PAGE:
After completing the Screaming Frog scan, export the “Internal All” file. You can use this later on as the seed list in the URL Profiler. Integrating these tools ensures you’re not missing any indexable URLs.
Check out this sample output below after scanning with URL Profiler:
Here are the following metrics you should explore for your website content audit URL list:
Indexed or not?
– Non-Indexed URLs mean low-quality pages. You can either optimize or remove the page.
– Some of the recommended content audit tools for these are Copyscape, Duplichecker and Plagiarism Detector. The updated version of the URL Profiler can now provide this data, as well.
Organic search traffic
– Significant data should be at least within the last three months.
– Set a consistent timeframe for more accurate recommendations.
– This helps you scrape for stale content that needs to be removed or updated.
– An SEO content audit is a good opportunity to improve your internal linking strategy. For instance, you’ll want your main pages to have the most internal links.
– Some of the most popular authoritative links used today are Moz, SEMRush, and Search Engine Land. The objective is here to ensure your external links are relevant to your niche.
Other metrics to consider are conversions on landing pages and bounce rates, response code, canonical tag, page speed, and responsiveness.
II. Analysis & Recommendation Phase
Having this real-time data at your fingertips makes it easier to analyze actionable items and provide recommendations.
Step 3: Create a Dashboard
Recommended Tools: Google Sheets, Excel
The key here is to organize the URL list with specific categories and functions. This makes it easier for you to sort or filter data in the spreadsheet. Check out this sample template below:
Note: This is just a sample template. The items you add to your dashboard depends on your digital content audit goals.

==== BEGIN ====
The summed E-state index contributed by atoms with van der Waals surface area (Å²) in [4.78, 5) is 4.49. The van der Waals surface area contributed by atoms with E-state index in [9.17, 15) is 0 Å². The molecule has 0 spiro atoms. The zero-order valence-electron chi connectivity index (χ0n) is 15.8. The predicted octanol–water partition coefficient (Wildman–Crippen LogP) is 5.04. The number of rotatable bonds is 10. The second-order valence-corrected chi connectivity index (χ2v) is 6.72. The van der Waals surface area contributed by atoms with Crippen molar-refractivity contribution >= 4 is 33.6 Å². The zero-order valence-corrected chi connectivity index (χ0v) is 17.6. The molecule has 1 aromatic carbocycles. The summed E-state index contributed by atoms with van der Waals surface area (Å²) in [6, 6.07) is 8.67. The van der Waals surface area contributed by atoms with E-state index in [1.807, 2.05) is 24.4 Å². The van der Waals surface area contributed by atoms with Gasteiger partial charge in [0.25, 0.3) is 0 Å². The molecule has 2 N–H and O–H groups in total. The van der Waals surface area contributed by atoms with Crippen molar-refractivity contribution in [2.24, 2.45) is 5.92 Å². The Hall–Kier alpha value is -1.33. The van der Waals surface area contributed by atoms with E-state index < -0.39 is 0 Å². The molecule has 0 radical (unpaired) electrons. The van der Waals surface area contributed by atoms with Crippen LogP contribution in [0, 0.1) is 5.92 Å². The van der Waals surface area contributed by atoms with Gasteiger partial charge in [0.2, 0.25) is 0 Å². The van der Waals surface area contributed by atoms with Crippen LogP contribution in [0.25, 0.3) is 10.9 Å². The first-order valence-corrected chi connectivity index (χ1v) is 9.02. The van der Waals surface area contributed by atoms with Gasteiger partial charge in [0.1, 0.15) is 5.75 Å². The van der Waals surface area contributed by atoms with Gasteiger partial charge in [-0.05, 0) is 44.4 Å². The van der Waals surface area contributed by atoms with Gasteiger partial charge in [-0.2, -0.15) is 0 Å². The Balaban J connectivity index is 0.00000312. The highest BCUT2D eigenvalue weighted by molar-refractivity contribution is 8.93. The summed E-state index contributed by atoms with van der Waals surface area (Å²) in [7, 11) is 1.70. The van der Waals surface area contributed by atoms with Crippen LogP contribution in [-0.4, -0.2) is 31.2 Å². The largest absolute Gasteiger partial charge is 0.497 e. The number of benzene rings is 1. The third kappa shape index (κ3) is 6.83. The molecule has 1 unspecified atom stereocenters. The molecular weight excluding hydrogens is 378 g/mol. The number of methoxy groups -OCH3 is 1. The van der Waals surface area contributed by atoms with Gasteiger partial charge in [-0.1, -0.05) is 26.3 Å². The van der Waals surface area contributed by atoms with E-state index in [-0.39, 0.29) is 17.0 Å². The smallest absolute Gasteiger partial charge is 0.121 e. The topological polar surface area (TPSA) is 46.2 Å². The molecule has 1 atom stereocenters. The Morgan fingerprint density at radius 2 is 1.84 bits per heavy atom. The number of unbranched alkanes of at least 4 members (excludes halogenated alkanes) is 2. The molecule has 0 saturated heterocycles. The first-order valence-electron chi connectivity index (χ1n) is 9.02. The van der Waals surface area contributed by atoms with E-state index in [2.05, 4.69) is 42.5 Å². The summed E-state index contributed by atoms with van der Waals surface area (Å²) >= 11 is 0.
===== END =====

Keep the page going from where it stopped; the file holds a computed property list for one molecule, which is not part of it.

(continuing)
To avoid discrepancies or missing data – an issue that often occurs when directly importing the files to Google Sheets – consider working on the Excel before uploading in Google Sheets. If the list is too long, work on multiple spreadsheets. Split up the URLs by directory or categories.
Step 4: Work the Content Audit Dashboard
One thing you need to remember when working on the dashboard is to avoid repetitive processes. Take note, this stage is more about interpreting the data based on your own experience. At some point, you may do things differently – and that’s fine as long as you’re working towards your goals.
Start by addressing any content-related issues that could lead to red flags or penalties. Quality, relevancy, and duplication are some of the things you need to prioritize. Check the detailed breakdown below:
– This covers poor grammar, inaccuracy, lack of information, keyword stuffing or copywritten primarily for “robots” or search engines.
– Focus on value-added content. Everything you publish online should be informative and relevant.
– Search engines can easily detect duplicate content so make sure to use comprehensive plagiarism checker tools.
Actionable items for Duplicate Content
Which pages can you rewrite?
• Prioritize rewriting key pages on your website like the homepage or service pages
• All pages with good links and a high engagement score
• All pages generating high traffic
Which pages do you need to remove?
• All guest posts published on other sites
• All content/articles plagiarized by other parties
• All underperforming content – no external links, social shares or traffic
Note: Make sure to provide detailed recommendations. For example: “Improve homepage by writing unique, relevant and informative content. Improve page uniqueness by using Copyscape.”
III. Reporting Phase
Internally, we use dashboards or spreadsheets to work on data and analyses. However, the final website content audit report should only include a high-level overview of your findings and recommendations. Just add the key metrics you used for your recommendations.
Step 5: Write the Report
The final report covers the complete overview of your findings, recommendations, actionable items, and new objectives. When you present your findings, provide straightforward recommendations.